Money & Finance

Can Obamacare Help You Afford Early Retirement?

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While the Affordable Care Act, or Obamacare, remains a controversial topic in the political arena, many Americans are assessing how it might impact their retirement plans. After all, health insurance coverage is one reason why many people stick with their jobs until they reach age 65, when they're finally eligible for Medicare.

It turns out that an unexpected side effect of the law is that it's enabling some people to consider early retirement. In fact, a recent Bankrate poll found that 23 percent of Americans would retire early if they could get affordable health insurance outside of their jobs, while just 8 percent would not. Two-thirds of Americans said health care availability would make no difference in their retirement date.

Before the law went into effect, it was often difficult and expensive to find an insurer willing to provide coverage for older adults — especially those with pre-existing conditions. Now the coverage is easy to get, regardless of existing ailments, and government subsidies help make it affordable for low-income earners, and even for those with moderate incomes. Federal appeals courts recently issued conflicting rulings on the legalities of the subsidies, but the issue is not likely to be decided until mid-2015. In the meantime, the subsidies will be available again in the next enrollment period.

For example, in New York state, a couple with a paid-off house and investments that yield $35,000 in annual taxable income would end up paying about $210 per month for health care after receiving the equivalent of about $520 a month in subsidies from the government.

Pre-existing conditions no longer a factor

Former accountant and financial adviser David Wright retired at 55, obtaining insurance for himself and his wife on an exchange in California. “Before the law, I was paying $800 per month for a $4,000 deductible. Now I pay $700 per month with a $5,000 deductible. Otherwise, the coverage is the same,” he says.

For Wright, the lower price wasn't as important as getting insurance in the first place. “In my early 50s, I was trying to retire but kept getting turned down by insurance companies because I have adult-onset asthma. After Obamacare, I had no problem getting insurance,” he says.

Certified Financial Planner professional Erik Carter of Financial Finesse says the availability of health care makes it easier to walk away from a job. “Simply put, many employees we work with have radically changed their retirement planning because of the health care law,” he says.

Carter doesn't believe this is changing most Americans' retirement plans, but it is creating new possibilities for some. “A lot of people were staying in their jobs for the health insurance. Now that they don't have to, they're looking at ways to get investment income earlier and not rely on their job,” he says. “This is a big win for people in their late 50s and early 60s who may have enough savings to retire but stick around for the health insurance.”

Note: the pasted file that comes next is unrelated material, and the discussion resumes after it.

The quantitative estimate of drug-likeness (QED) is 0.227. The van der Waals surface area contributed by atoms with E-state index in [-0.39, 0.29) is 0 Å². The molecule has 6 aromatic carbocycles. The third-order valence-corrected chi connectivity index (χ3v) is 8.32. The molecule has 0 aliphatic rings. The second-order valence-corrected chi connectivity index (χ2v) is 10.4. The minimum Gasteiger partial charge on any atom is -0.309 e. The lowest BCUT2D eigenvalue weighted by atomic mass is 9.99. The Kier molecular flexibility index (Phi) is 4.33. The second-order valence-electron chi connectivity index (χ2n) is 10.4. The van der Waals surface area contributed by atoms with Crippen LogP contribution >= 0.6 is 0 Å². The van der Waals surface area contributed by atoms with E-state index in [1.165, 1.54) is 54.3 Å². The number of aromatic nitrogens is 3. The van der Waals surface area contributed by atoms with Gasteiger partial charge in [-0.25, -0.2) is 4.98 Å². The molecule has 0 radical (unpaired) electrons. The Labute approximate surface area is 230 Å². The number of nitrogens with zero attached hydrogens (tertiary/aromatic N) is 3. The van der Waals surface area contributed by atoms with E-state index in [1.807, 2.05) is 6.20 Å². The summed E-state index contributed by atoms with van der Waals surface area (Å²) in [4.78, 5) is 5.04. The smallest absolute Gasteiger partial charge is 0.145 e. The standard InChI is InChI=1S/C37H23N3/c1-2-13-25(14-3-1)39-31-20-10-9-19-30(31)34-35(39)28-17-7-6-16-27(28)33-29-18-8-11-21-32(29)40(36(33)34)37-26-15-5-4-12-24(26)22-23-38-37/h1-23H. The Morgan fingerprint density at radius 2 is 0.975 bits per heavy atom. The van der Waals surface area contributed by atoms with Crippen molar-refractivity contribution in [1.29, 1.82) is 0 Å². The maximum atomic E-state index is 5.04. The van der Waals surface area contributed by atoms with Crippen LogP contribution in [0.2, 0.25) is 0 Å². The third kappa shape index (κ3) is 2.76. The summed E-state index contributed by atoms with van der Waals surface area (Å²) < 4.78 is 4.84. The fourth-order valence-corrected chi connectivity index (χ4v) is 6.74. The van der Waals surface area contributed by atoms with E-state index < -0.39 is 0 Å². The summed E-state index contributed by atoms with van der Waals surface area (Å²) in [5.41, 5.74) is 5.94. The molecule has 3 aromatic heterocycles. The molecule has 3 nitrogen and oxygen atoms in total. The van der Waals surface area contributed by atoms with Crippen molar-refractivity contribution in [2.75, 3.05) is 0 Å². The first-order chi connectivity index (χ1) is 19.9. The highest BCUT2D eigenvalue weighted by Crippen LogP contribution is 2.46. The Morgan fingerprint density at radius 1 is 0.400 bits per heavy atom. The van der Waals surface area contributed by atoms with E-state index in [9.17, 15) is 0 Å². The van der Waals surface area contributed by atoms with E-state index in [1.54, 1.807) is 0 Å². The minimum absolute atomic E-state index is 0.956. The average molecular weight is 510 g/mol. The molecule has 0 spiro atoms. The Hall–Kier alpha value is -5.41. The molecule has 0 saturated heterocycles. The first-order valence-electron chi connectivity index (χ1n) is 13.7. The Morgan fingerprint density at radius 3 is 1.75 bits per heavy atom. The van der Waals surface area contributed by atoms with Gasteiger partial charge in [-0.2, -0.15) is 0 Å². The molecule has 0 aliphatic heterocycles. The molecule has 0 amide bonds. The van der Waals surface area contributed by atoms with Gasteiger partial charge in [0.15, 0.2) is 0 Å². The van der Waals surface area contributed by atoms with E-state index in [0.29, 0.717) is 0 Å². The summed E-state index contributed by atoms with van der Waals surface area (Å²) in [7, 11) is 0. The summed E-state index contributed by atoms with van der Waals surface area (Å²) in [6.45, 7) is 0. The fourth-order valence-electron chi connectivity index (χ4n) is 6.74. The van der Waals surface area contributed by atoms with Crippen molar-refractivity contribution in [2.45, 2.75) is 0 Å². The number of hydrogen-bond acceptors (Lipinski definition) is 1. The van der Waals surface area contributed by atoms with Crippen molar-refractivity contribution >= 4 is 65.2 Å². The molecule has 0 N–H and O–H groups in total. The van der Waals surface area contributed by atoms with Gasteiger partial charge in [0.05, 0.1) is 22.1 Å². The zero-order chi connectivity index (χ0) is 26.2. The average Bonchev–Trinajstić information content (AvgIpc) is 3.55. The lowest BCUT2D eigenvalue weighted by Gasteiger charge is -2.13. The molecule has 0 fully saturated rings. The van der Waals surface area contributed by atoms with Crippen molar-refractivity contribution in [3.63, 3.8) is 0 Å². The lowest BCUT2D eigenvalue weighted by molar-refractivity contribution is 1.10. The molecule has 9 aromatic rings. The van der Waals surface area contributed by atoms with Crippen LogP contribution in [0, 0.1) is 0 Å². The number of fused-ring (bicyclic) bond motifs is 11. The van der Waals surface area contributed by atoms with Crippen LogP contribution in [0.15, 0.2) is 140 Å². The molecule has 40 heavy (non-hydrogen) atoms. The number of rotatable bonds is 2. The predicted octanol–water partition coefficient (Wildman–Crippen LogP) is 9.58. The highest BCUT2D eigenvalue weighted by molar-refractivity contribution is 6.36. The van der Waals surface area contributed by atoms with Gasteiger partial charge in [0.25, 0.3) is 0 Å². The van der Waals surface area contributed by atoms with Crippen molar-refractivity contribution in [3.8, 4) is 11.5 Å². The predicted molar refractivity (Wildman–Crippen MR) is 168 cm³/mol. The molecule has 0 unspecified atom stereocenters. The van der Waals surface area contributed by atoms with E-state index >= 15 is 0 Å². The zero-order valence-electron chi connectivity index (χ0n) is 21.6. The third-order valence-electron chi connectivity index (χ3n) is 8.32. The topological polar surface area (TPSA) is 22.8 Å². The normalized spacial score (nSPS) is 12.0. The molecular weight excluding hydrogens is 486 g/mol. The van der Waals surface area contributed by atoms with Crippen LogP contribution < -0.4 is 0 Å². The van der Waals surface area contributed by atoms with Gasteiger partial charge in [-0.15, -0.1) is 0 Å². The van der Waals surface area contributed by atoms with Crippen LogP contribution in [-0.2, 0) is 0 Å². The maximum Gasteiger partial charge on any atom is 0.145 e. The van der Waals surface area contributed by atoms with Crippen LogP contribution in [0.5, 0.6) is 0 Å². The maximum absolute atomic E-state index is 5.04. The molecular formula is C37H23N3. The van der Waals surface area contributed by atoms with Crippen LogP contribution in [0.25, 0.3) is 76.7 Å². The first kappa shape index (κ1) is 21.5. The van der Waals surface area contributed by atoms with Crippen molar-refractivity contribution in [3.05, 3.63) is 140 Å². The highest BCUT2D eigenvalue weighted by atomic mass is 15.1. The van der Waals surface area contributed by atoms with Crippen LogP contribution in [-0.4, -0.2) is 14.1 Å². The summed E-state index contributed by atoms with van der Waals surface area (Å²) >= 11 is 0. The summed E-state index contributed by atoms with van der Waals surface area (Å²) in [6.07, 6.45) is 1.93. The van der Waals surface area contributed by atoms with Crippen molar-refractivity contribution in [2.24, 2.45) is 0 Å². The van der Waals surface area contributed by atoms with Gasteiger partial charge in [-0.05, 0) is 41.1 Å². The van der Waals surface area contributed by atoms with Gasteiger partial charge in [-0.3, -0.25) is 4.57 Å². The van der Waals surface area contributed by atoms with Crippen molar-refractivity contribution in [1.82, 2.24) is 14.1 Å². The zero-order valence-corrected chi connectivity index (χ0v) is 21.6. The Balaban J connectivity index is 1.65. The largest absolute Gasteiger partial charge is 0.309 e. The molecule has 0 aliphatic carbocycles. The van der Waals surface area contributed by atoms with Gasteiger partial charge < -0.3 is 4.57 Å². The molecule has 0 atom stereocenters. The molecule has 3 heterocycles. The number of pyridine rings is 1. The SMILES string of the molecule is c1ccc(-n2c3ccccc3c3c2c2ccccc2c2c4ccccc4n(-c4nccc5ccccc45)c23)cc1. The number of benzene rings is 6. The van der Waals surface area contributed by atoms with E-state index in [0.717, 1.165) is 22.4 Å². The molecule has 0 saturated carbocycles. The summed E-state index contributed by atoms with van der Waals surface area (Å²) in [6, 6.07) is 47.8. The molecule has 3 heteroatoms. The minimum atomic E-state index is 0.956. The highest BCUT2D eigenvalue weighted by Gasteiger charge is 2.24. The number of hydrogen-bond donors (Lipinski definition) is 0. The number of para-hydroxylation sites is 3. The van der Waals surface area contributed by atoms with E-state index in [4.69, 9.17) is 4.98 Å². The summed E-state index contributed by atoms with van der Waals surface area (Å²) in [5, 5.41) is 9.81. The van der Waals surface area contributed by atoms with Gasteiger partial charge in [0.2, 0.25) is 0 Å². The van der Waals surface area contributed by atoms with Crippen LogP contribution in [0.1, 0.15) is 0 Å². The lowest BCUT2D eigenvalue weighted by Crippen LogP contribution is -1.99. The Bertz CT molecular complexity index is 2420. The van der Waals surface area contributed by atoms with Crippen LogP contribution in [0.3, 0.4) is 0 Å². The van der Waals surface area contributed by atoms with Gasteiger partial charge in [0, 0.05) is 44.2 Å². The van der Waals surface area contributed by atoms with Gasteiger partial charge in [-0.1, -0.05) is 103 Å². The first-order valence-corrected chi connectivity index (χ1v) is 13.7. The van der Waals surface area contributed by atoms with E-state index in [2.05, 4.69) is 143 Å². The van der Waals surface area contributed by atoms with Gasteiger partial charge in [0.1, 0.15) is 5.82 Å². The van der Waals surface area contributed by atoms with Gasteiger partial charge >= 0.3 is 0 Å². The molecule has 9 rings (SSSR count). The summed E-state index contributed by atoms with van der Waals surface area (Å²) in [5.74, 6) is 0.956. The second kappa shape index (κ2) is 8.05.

Tax credits help lower costs

Carter says early retirees can more easily qualify for health insurance subsidies. “The law also incentivizes people to have more money in accounts other than a pretax 401(k),” he adds.

Currently, individuals earning between $11,490 and $45,960 may qualify for lower premiums when buying insurance on an exchange. The range for qualifying couples is $15,510 to $62,040. Any withdrawals from pretax accounts such as traditional IRAs and 401(k)s are taxed at ordinary rates. But withdrawals from accounts such as Roth IRAs and Roth 401(k)s don't count toward income since they are purchased with money that has already been taxed.

“Tax-free money makes it easier to qualify for the new health insurance subsidies,” says Carter.

But that's a two-edged sword, he adds. “Because the health care subsidies are not asset-tested, this means a lot of retirees who don't qualify for Medicare can manipulate their investment income to fall below the threshold for Obamacare subsidies by moving money between taxable and nontaxable retirement accounts, and you'll have more people collecting subsidies than initially projected.” That would likely put more strain on the health care system, he says.

Insurance more affordable for some

Missouri-based nurse Stephanie Payne is retiring this year to focus on writing about end-of-life care. “I was a nurse for 30 years, saved in my IRA and kept a close eye on my finances. I wanted to retire two years ago, but I couldn't afford it then. Getting health insurance on my own would have cost $1,200 a month. Now, my health insurance is $500 per month for the same deductible and coverage,” she says.

Although Payne says she had enough passive income to pay for her basic needs a long time ago, she was stuck in her job for years because health care was too expensive. “I couldn't afford to pay that much for health insurance, so I kept working. In my job, my copay was $219 per month, and an extra $1,000 per month out of pocket just wasn't doable.”

Although her health insurance costs are set to rise by nearly $300 per month when she leaves her job, Payne says she can afford that. “I won't use my car as much, so I'll save on gas, which will help. I'm also going to downsize my lifestyle,” she says.

For Payne, the best part of being able to retire early is that she will get to move. “It's been a dream to move to Oregon for quite a long time and I can do that now.”

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